September 2016
Volume 57, Issue 12
Open Access
ARVO Annual Meeting Abstract  |   September 2016
Effect of brain state on visual stimulus detectability in lateral geniculate nucleus of anaesthetized marmosets.
Author Affiliations & Notes
  • Paul R Martin
    Save Sight Institute, University of Sydney, Sydney, New South Wales, Australia
    Australian Research Council Centre of Excellence for Integrative Brain Function, Sydney, New South Wales, Australia
  • Alexander N Pietersen
    Save Sight Institute, University of Sydney, Sydney, New South Wales, Australia
    Australian Research Council Centre of Excellence for Integrative Brain Function, Sydney, New South Wales, Australia
  • Natalie Zeater
    Save Sight Institute, University of Sydney, Sydney, New South Wales, Australia
    Australian Research Council Centre of Excellence for Integrative Brain Function, Sydney, New South Wales, Australia
  • Soon K Cheong
    Center for Visual Science, University of Rochester, Rochester, New York, United States
  • Samuel G Solomon
    School of Medical Sciences, University of Sydney, Sydney, New South Wales, Australia
    Experimental Psychology, University College London, London, United Kingdom
  • Footnotes
    Commercial Relationships   Paul Martin, None; Alexander Pietersen, None; Natalie Zeater, None; Soon Cheong, None; Samuel Solomon, None
  • Footnotes
    Support  Australian National Health and Medical Research Council Grants 1027913 and 1005427, Australian Research Council grant CE140100007.
Investigative Ophthalmology & Visual Science September 2016, Vol.57, 3585. doi:
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      Paul R Martin, Alexander N Pietersen, Natalie Zeater, Soon K Cheong, Samuel G Solomon; Effect of brain state on visual stimulus detectability in lateral geniculate nucleus of anaesthetized marmosets.. Invest. Ophthalmol. Vis. Sci. 2016;57(12):3585.

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      © ARVO (1962-2015); The Authors (2016-present)

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Abstract

Purpose : We previously showed that maintained spike rates of many neurons in the intercalated (koniocellular, K) layers of the lateral geniculate nucleus (LGN) are inversely related to delta frequency-band power of local field potentials in primary visual cortex [Cheong et al., PNAS 35, 2011, 14659-14663]. Here we asked whether this brain-state induced variation changes the neurometric detection probability in K cells. We hypothesised that high maintained spike rates would decrease the signal-to-noise ratio and reduce stimulus detectability.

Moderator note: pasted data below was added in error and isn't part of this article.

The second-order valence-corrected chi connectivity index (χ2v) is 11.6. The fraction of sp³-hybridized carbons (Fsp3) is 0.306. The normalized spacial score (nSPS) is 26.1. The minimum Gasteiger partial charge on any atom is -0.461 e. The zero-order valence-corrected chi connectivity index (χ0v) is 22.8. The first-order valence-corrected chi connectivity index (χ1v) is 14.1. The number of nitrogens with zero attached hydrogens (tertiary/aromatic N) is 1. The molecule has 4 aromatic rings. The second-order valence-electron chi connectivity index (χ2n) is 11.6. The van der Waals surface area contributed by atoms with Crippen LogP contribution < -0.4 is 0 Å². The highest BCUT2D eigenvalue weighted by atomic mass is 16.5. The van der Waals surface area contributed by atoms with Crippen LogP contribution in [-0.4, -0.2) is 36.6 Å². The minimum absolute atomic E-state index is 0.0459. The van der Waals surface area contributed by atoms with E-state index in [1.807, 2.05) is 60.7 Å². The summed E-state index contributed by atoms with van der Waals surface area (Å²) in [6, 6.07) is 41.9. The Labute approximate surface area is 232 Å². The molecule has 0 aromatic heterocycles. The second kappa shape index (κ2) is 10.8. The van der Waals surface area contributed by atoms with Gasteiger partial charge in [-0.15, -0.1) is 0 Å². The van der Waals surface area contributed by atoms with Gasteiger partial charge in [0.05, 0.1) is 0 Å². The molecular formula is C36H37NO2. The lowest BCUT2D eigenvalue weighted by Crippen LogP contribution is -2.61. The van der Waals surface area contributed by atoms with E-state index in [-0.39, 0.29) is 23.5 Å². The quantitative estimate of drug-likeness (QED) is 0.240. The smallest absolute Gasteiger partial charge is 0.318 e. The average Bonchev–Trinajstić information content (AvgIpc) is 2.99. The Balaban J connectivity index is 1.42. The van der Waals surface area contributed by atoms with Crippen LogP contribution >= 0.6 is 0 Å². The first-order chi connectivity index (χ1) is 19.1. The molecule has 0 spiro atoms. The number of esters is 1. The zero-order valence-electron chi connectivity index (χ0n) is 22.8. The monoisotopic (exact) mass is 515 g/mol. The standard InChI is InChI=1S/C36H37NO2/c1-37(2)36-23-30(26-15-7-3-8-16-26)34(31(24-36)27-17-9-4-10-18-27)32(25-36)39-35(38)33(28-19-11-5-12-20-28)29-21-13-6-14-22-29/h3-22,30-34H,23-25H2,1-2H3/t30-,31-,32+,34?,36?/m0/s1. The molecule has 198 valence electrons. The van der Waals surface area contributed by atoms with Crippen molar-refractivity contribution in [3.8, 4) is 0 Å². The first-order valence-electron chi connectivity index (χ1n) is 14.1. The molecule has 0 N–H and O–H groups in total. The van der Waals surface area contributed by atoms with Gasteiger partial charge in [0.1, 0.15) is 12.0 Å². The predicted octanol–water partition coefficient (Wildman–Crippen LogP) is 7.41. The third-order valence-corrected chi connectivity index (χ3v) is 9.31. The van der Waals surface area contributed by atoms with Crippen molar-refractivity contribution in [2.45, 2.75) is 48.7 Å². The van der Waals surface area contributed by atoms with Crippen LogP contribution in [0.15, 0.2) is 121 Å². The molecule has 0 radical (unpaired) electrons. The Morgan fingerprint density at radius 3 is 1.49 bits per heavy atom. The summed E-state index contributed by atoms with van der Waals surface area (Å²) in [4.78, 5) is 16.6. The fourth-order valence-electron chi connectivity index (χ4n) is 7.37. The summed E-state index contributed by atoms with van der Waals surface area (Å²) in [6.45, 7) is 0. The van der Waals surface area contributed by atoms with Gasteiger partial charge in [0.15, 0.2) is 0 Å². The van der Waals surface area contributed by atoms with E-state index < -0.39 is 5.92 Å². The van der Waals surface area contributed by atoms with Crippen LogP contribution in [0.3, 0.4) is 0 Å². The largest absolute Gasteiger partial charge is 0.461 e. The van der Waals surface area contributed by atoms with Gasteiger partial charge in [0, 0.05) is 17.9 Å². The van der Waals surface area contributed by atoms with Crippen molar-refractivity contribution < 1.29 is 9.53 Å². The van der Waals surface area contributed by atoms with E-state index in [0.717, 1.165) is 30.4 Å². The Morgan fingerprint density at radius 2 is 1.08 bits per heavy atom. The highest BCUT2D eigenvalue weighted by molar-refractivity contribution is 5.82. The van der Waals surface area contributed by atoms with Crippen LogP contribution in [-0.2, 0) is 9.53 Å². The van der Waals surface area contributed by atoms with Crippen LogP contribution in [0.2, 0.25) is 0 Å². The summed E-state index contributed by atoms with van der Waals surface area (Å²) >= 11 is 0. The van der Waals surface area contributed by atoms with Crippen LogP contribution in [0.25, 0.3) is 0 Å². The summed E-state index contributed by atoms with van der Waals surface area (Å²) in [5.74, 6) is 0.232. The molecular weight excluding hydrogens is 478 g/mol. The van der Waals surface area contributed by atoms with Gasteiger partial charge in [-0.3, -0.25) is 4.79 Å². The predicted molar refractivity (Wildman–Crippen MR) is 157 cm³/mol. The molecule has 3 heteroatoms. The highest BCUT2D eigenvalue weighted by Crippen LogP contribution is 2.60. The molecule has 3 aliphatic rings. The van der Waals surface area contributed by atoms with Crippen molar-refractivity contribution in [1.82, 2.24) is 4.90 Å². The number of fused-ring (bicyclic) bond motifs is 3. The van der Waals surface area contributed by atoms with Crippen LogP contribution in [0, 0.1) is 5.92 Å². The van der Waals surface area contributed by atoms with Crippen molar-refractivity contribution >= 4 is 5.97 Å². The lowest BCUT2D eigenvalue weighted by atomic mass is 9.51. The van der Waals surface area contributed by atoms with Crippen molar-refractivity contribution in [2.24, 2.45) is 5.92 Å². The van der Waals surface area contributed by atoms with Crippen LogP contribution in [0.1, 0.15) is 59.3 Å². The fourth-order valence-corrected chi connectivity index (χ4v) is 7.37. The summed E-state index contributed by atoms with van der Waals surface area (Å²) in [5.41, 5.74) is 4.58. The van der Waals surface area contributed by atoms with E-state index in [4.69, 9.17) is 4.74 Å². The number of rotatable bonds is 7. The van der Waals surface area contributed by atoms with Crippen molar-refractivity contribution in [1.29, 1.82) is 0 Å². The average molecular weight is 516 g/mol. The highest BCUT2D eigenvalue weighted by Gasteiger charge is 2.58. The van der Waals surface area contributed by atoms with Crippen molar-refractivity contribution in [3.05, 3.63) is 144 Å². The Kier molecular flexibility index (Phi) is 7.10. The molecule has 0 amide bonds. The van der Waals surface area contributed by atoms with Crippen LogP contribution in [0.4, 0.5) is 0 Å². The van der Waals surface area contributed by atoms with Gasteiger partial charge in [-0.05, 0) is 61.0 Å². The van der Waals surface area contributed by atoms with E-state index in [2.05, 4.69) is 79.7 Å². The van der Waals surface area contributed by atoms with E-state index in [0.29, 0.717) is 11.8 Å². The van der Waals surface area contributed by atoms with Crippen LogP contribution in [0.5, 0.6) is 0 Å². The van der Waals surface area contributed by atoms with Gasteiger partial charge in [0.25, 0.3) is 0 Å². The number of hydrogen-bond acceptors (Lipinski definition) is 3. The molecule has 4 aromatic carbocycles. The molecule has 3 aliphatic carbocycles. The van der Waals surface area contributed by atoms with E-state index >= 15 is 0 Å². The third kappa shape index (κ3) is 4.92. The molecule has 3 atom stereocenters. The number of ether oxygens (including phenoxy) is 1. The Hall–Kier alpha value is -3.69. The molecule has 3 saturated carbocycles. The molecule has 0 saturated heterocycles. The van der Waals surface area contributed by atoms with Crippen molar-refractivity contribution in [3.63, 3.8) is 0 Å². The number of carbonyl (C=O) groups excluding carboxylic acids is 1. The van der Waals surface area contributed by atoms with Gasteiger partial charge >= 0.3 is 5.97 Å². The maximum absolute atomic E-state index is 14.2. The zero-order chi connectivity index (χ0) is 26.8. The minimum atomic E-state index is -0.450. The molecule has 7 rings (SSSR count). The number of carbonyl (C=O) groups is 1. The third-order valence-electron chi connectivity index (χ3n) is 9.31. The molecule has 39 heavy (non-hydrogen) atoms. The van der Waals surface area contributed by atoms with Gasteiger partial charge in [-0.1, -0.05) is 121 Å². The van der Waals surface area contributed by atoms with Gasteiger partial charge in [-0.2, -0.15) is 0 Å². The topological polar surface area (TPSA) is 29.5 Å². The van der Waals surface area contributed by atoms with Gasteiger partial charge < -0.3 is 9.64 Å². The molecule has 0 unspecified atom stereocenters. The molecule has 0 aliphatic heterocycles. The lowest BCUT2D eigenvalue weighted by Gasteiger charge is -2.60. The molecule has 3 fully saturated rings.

Methods : Extracellular spike activity of K cells (n=48) was recorded in Sufentanil-anaesthetised marmosets (Callithrix jacchus). Visual stimuli (200 ms) high-contrast (50-80%) cone-isolating pulses and/or 5Hz variable contrast drifting gratings) were presented on a uniform grey background (~50 Cd / m^2). Receiver Operator Characteristic (ROC) analyses was applied to spike activity before and during the stimulus.

Results : ROC analysis of responses to pulses and high-contrast gratings showed no statistical difference in area under the curve (AUC) for preferred stimuli when maintained spike rate before stimulus onset was high (above 20 spikes/s) or low (e.g. for pulsed stimuli AUC 0.94±0.08 vs 0.91±0.11, p=0.25, Wilcoxon rank sum test). For low-contrast (<14%) gratings the AUC was greater if spike rate was high during 350 ms before stimulus onset (high: 0.77, low: 0.64, data pooled across 36 cells).

Conclusions : Contrary to our hypothesis, we found that high maintained spike rates can improve detectability of low-contrast stimuli. This improvement may arise because small modulations around high spike rates are not susceptible to rectifying distortions. Further, high maintained spike rates do not reduce the detectability of high contrast visual stimuli by K cells.

This is an abstract that was submitted for the 2016 ARVO Annual Meeting, held in Seattle, Wash., May 1-5, 2016.

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